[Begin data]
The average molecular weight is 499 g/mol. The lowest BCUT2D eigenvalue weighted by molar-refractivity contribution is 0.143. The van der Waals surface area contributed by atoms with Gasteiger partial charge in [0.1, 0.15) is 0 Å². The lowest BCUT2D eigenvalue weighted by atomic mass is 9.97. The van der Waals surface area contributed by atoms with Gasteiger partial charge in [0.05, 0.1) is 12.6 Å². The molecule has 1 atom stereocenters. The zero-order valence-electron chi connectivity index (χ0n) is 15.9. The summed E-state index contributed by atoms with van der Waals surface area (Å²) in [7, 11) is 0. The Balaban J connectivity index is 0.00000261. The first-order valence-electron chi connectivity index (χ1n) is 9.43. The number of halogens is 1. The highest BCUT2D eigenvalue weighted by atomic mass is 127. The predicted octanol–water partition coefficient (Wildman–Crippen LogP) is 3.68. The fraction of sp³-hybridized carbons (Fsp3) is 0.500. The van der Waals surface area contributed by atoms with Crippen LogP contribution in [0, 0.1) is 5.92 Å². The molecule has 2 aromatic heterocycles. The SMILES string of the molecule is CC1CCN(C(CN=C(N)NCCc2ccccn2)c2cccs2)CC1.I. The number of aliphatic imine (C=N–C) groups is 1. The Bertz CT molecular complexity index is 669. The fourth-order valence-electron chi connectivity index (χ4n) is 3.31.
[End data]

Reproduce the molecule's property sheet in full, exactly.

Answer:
The average molecular weight is 499 g/mol. The lowest BCUT2D eigenvalue weighted by molar-refractivity contribution is 0.143. The van der Waals surface area contributed by atoms with Gasteiger partial charge in [0.1, 0.15) is 0 Å². The lowest BCUT2D eigenvalue weighted by atomic mass is 9.97. The van der Waals surface area contributed by atoms with Gasteiger partial charge in [0.05, 0.1) is 12.6 Å². The molecule has 1 atom stereocenters. The zero-order valence-electron chi connectivity index (χ0n) is 15.9. The summed E-state index contributed by atoms with van der Waals surface area (Å²) in [7, 11) is 0. The Balaban J connectivity index is 0.00000261. The first-order valence-electron chi connectivity index (χ1n) is 9.43. The number of halogens is 1. The highest BCUT2D eigenvalue weighted by atomic mass is 127. The predicted octanol–water partition coefficient (Wildman–Crippen LogP) is 3.68. The fraction of sp³-hybridized carbons (Fsp3) is 0.500. The van der Waals surface area contributed by atoms with Crippen LogP contribution in [0, 0.1) is 5.92 Å². The molecule has 2 aromatic heterocycles. The SMILES string of the molecule is CC1CCN(C(CN=C(N)NCCc2ccccn2)c2cccs2)CC1.I. The number of aliphatic imine (C=N–C) groups is 1. The Bertz CT molecular complexity index is 669. The fourth-order valence-electron chi connectivity index (χ4n) is 3.31.